We excluded patients who were taking either statins and/or any other drug which lower serum lipid levels, patients with a history of statin hypersensitivity, patients in whom statins were contraindicated, patients with severe cardiac dysfunction (ejection fraction < 30%), and any other comorbidity including severe anemia and hepatic or renal failure. Patients who were surgically managed were also excluded. We also excluded pregnant or lactating women.
After fulfilling the inclusion criteria and signing the informed consent, the patients were randomized into two groups. Group A received 40 mg rosuvastatin daily and group B received 20 mg atorvastatin daily along with their standard regime which included aspirin, clopidogrel, beta-blocker, nitrates, and an angiotensin-converting enzyme inhibitor. Serum lipid profile, hs-CRP, and ESR were recorded for all patients at baseline (before starting therapy) and then again after four weeks. Lipid profile was measured using Vitros 250 automatic analyzer (Ortho Clinical Diagnostics, Raritan, NJ). Hs-CRP levels were measured using Turbox hs-CRP kit (for protein analyzer Turbox plus) by turbidimetry method. ESR was measured using Westergren method.
Data was entered and analyzed using the IBM SPSS Statistics for Windows, Version 22 (IBM Corp., Armonk, NY). Mean and standard deviation were calculated for continuous variables including lipid profile, hs-CRP, and ESR levels for groups A and B. We correlated the means within each group (baseline vs. four weeks) by applying dependent T-test and within the two groups (at four weeks of group A vs. group B) by applying independent T-test. P value ≤0.05 was taken as significant.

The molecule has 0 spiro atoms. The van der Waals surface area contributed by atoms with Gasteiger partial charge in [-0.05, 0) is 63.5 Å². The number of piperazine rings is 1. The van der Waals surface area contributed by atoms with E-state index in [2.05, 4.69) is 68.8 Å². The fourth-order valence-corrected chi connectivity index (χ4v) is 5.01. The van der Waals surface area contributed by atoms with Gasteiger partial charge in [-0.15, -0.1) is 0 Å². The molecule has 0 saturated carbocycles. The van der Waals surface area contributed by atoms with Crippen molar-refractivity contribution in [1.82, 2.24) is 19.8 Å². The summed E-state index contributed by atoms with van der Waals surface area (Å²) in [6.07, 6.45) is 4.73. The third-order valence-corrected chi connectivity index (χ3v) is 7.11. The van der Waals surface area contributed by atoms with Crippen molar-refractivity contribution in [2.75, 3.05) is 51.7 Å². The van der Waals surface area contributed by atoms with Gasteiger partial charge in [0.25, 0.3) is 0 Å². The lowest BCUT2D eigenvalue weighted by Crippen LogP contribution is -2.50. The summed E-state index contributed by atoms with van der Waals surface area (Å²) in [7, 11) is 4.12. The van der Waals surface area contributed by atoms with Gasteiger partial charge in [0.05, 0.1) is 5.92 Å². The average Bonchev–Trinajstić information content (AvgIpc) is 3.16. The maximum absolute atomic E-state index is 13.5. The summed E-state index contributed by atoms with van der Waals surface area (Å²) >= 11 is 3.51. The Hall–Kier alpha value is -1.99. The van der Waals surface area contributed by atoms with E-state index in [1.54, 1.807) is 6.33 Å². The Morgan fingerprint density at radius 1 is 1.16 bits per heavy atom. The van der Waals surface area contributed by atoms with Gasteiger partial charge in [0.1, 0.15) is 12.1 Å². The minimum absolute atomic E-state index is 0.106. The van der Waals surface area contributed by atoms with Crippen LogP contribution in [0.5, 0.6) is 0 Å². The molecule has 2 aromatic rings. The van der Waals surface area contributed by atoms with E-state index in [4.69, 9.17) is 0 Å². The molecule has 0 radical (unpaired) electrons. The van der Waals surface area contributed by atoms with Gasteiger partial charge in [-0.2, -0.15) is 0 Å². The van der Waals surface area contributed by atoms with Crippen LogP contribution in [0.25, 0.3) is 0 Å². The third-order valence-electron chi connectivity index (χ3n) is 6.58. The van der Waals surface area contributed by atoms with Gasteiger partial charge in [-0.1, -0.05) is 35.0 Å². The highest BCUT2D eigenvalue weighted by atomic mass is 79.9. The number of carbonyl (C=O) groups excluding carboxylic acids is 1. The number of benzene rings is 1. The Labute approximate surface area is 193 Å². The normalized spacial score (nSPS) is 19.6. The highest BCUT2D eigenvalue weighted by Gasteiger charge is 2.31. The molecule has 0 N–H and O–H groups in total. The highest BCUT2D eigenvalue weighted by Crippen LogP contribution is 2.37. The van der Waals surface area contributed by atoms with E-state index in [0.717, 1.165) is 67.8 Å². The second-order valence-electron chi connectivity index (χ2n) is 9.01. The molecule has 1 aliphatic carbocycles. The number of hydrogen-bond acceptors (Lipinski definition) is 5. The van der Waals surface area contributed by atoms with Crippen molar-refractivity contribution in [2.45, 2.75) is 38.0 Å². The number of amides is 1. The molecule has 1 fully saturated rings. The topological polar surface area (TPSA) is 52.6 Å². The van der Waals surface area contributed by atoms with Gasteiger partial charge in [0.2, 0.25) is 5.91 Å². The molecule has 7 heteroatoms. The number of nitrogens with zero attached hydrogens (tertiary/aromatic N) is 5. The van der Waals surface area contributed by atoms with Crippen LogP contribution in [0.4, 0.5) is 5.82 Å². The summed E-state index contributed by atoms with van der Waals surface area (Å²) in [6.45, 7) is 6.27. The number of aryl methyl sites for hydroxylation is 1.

At baseline there were 104 patients in group A and 103 in group B. By four weeks, there were 99 patients in group A and 94 in group B. The rest were lost to follow-up.
The changes in hs-CRP levels in both groups during the study period is shown below in Table 1.
With four weeks of treatment, both rosuvastatin and atorvastatin showed a statistically significant reduction in serum hs-CRP levels (p<0.0001). In the rosuvastatin group, there was a mean 51% decrease in serum hs-CRP levels; in the atorvastatin group, there was a mean 35% decrease. In inter-group comparison, the rosuvastatin group showed markedly low serum hs-CRP levels than the atorvastatin group after four weeks of therapy (18.46 ± 6.35 vs. 24.67 ± 8.45) (p<0.0001).
The changes in ESR levels in both groups during the study period is shown below in Table 2.